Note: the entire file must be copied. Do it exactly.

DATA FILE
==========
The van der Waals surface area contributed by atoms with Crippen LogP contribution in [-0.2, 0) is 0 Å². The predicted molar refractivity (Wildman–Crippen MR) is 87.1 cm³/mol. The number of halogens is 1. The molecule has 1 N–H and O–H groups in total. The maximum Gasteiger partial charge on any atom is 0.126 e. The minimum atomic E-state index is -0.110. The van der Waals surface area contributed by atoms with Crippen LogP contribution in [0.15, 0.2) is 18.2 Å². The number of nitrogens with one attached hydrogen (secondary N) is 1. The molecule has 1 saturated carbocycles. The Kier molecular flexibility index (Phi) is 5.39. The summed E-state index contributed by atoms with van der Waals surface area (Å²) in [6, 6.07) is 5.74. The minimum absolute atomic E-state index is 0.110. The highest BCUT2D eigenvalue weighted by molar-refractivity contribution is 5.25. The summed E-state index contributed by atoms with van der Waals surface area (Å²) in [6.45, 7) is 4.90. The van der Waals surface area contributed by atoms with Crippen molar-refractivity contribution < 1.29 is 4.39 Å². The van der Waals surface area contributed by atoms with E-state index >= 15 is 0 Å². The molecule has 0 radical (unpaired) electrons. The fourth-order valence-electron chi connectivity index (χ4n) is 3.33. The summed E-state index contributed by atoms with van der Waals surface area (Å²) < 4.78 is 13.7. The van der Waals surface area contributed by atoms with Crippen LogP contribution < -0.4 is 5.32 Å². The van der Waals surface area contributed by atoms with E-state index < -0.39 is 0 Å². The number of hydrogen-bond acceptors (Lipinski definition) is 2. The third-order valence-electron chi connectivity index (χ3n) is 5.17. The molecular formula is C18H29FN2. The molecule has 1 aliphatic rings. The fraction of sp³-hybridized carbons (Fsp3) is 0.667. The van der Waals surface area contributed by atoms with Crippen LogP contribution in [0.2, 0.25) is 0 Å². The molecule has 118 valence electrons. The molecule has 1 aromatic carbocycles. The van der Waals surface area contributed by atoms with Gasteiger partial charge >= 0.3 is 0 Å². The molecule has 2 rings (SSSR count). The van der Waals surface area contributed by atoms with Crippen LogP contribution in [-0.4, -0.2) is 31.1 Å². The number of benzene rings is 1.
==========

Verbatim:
The van der Waals surface area contributed by atoms with Crippen LogP contribution in [-0.2, 0) is 0 Å². The predicted molar refractivity (Wildman–Crippen MR) is 87.1 cm³/mol. The number of halogens is 1. The molecule has 1 N–H and O–H groups in total. The maximum Gasteiger partial charge on any atom is 0.126 e. The minimum atomic E-state index is -0.110. The van der Waals surface area contributed by atoms with Crippen LogP contribution in [0.15, 0.2) is 18.2 Å². The number of nitrogens with one attached hydrogen (secondary N) is 1. The molecule has 1 saturated carbocycles. The Kier molecular flexibility index (Phi) is 5.39. The summed E-state index contributed by atoms with van der Waals surface area (Å²) in [6, 6.07) is 5.74. The minimum absolute atomic E-state index is 0.110. The highest BCUT2D eigenvalue weighted by molar-refractivity contribution is 5.25. The summed E-state index contributed by atoms with van der Waals surface area (Å²) in [6.45, 7) is 4.90. The van der Waals surface area contributed by atoms with Crippen molar-refractivity contribution < 1.29 is 4.39 Å². The van der Waals surface area contributed by atoms with E-state index >= 15 is 0 Å². The molecule has 0 radical (unpaired) electrons. The fourth-order valence-electron chi connectivity index (χ4n) is 3.33. The summed E-state index contributed by atoms with van der Waals surface area (Å²) < 4.78 is 13.7. The van der Waals surface area contributed by atoms with Crippen LogP contribution < -0.4 is 5.32 Å². The van der Waals surface area contributed by atoms with E-state index < -0.39 is 0 Å². The number of hydrogen-bond acceptors (Lipinski definition) is 2. The third-order valence-electron chi connectivity index (χ3n) is 5.17. The molecular formula is C18H29FN2. The molecule has 1 aliphatic rings. The fraction of sp³-hybridized carbons (Fsp3) is 0.667. The van der Waals surface area contributed by atoms with Crippen LogP contribution in [0.2, 0.25) is 0 Å². The molecule has 118 valence electrons. The molecule has 1 aromatic carbocycles. The van der Waals surface area contributed by atoms with Gasteiger partial charge >= 0.3 is 0 Å². The molecule has 2 rings (SSSR count). The van der Waals surface area contributed by atoms with Crippen LogP contribution in [-0.4, -0.2) is 31.1 Å². The number of benzene rings is 1.